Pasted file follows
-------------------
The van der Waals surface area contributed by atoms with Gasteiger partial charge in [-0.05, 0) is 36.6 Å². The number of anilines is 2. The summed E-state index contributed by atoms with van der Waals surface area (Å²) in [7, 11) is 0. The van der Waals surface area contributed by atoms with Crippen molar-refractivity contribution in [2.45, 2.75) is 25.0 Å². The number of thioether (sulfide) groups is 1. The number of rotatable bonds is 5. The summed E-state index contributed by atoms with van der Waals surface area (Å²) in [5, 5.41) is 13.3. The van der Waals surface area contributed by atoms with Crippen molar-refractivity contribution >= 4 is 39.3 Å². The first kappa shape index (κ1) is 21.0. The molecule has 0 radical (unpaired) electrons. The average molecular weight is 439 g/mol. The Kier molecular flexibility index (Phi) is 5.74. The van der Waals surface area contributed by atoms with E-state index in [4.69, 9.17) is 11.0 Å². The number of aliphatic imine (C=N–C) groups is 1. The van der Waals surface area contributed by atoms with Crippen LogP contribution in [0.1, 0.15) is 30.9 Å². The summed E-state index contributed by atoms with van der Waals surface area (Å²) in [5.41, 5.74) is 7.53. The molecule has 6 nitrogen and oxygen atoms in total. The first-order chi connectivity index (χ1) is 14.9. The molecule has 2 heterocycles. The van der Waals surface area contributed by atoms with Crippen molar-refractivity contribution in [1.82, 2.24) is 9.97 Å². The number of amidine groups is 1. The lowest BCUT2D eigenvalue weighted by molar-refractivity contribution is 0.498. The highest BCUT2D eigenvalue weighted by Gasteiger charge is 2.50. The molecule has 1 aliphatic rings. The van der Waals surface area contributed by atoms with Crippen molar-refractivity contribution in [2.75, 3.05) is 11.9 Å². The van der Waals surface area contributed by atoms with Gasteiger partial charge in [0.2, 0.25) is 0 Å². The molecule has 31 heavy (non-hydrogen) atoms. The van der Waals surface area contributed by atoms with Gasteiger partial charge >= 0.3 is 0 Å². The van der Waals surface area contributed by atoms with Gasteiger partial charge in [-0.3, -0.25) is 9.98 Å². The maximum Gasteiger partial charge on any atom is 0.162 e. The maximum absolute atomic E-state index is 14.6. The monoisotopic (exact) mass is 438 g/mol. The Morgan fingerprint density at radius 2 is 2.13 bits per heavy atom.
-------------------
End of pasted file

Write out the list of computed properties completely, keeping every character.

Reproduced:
The van der Waals surface area contributed by atoms with Gasteiger partial charge in [-0.05, 0) is 36.6 Å². The number of anilines is 2. The summed E-state index contributed by atoms with van der Waals surface area (Å²) in [7, 11) is 0. The van der Waals surface area contributed by atoms with Crippen molar-refractivity contribution in [2.45, 2.75) is 25.0 Å². The number of thioether (sulfide) groups is 1. The number of rotatable bonds is 5. The summed E-state index contributed by atoms with van der Waals surface area (Å²) in [5, 5.41) is 13.3. The van der Waals surface area contributed by atoms with Crippen molar-refractivity contribution >= 4 is 39.3 Å². The first kappa shape index (κ1) is 21.0. The molecule has 0 radical (unpaired) electrons. The average molecular weight is 439 g/mol. The Kier molecular flexibility index (Phi) is 5.74. The van der Waals surface area contributed by atoms with E-state index in [4.69, 9.17) is 11.0 Å². The number of aliphatic imine (C=N–C) groups is 1. The van der Waals surface area contributed by atoms with Crippen LogP contribution in [0.1, 0.15) is 30.9 Å². The summed E-state index contributed by atoms with van der Waals surface area (Å²) in [5.41, 5.74) is 7.53. The molecule has 6 nitrogen and oxygen atoms in total. The first-order chi connectivity index (χ1) is 14.9. The molecule has 2 heterocycles. The van der Waals surface area contributed by atoms with Crippen molar-refractivity contribution in [1.82, 2.24) is 9.97 Å². The number of amidine groups is 1. The lowest BCUT2D eigenvalue weighted by molar-refractivity contribution is 0.498. The highest BCUT2D eigenvalue weighted by Gasteiger charge is 2.50. The molecule has 1 aliphatic rings. The van der Waals surface area contributed by atoms with Crippen molar-refractivity contribution in [2.75, 3.05) is 11.9 Å². The van der Waals surface area contributed by atoms with Gasteiger partial charge in [0.2, 0.25) is 0 Å². The molecule has 31 heavy (non-hydrogen) atoms. The van der Waals surface area contributed by atoms with Gasteiger partial charge >= 0.3 is 0 Å². The van der Waals surface area contributed by atoms with Gasteiger partial charge in [-0.3, -0.25) is 9.98 Å². The maximum Gasteiger partial charge on any atom is 0.162 e. The maximum absolute atomic E-state index is 14.6. The monoisotopic (exact) mass is 438 g/mol. The Morgan fingerprint density at radius 2 is 2.13 bits per heavy atom.